Turkish President Recep Tayyip Erdogan said the assassination of Russia's ambassador earlier this week was "no doubt" carried out by a member of the network of Muslim cleric Fethullah Gulen.
"There is no need to make a secret out of the fact he was a member of FETO," Erdogan said at a news conference, using Ankara's preferred acronym for the group run by the U.S.-based preacher and political figure.
Turkish Foreign Minister Mevlut Cavusoglu told U.S. Secretary of State John Kerry in a phone call earlier this week that Turkey believes the killer is linked to Gulen, whom Ankara also blames for being July's failed coup in Turkey.
But Wednesday's news conference marked the first time the president had publicly made the claim of Gulen's connection to Monday's assassination of Andrei Karlov at a photo exhibit in the Turkish capital.
Gulen condemned the attack earlier this week, and the United States has rejected what it called "absolutely ridiculous" suggestions that it was involved in or supported the assassination because of Gulen's presence in the U.S.
Turkey has been demanding Gulen's extradition from the U.S.
Russia said earlier Wednesday it is too early to draw conclusions about the shooter responsible for Karlov's assassination.
Karlov was shot by Mevlut Altintas, a 22-year-old Turkish off-duty police officer who is believed to have gained access to the exhibit by using his badge. A witness told VOA that during the shooting Altintas shouted: "Don't forget Aleppo! Don't forget Syria! As long as our lands aren't safe, you will not be safe!"
Russian presidential spokesman Dmitry Peskov said Wednesday there should be no rush to conclusions before a joint investigation of the assassination is complete.
State Department spokesman John Kirby said Tuesday that Secretary Kerry raised concerns about "some of the rhetoric coming out of Turkey" in his call with Cavusoglu.
"We need to let the investigators do their job," " Kirby told reporters. "And we need to ... let the facts and the evidence take them where it is before we jump to conclusions. But any notion that the United States was in any way supportive of this or behind this or even indirectly involved is absolutely ridiculous."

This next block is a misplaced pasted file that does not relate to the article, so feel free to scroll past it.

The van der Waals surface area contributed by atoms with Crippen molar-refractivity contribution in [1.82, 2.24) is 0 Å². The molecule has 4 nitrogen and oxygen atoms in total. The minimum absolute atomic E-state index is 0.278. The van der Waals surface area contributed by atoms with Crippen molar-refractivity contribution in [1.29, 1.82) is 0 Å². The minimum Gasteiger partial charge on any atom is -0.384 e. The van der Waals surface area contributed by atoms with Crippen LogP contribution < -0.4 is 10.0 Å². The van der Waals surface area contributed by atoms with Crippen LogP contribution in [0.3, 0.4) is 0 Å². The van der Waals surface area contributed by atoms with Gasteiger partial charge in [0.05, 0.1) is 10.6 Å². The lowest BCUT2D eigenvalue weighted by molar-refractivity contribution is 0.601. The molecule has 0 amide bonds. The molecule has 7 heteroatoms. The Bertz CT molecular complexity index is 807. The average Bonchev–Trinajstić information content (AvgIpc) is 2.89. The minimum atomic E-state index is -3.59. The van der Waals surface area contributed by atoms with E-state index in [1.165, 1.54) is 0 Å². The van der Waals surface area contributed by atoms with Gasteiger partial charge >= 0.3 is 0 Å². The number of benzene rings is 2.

Karlov's body arrived in Moscow on Tuesday, accompanied by his widow.
Cavusoglu said on Twitter the street outside the Russian embassy in Ankara will be named after Karlov. The Turkish foreign minister was in Moscow Tuesday for talks with his Russian counterpart Sergei Lavrov, and the two diplomats laid flowers next to portrait of Karlov.
"Turkish people are mourning this loss as much as Russia and the people of Russia," Cavusoglu said.
Cavusoglu, Lavrov and Iranian Foreign Minister Mohammad Javad Zarif met in Moscow to discuss the Syrian crisis, and according to Lavrov, they agreed to facilitate a deal between the Syrian government and the opposition.
Both Russian and Turkish leaders have said the assassination will not divide them. Analysts say they do not see the killing driving a wedge in Russia-Turkey relations.
"For a while now, Turkey and Russia had agreed on many issues in northern Syria, including evacuation of civilians from eastern Aleppo, and this convergence could be undermined by the assassination attempt but I think that will not happen," said TWI Turkish Research Program Director, Soner Cagaptay.
"At this stage for Russia to act aggressively on this assassination issue would mean that Russia would lose what it has," he told VOA Turkish. "So I think ... Turkey will respond by running a thorough investigation of the assassination."
Russia has been giving Turkey the benefit of the doubt because of the broader interests developing the region regarding Syria and Iraq, said political columnist Semih Idiz of the Al Monitor website.
As you see now, Russia has brought Turkey to its side," he added. "It's trying to capitalize on the deepening division between Turkey and the West, and it sees an advantage in this and it would not want to endanger at this moment in time.
Ambassador Karlov was making a speech at the opening of an art exhibition as the well-dressed gunman stood on the side of the stage, leading many in the audience to assume he was a bodyguard. The entire scene was captured on video.
Three other people were wounded before security officers shot the gunman dead. Ambassador Karlov died at a hospital. He had been Russia's ambassador to Turkey since 2013.
Six people have reportedly been detained in connection with the investigation, including the shooter's' roommate, parents and other relatives.
Source: Voice of America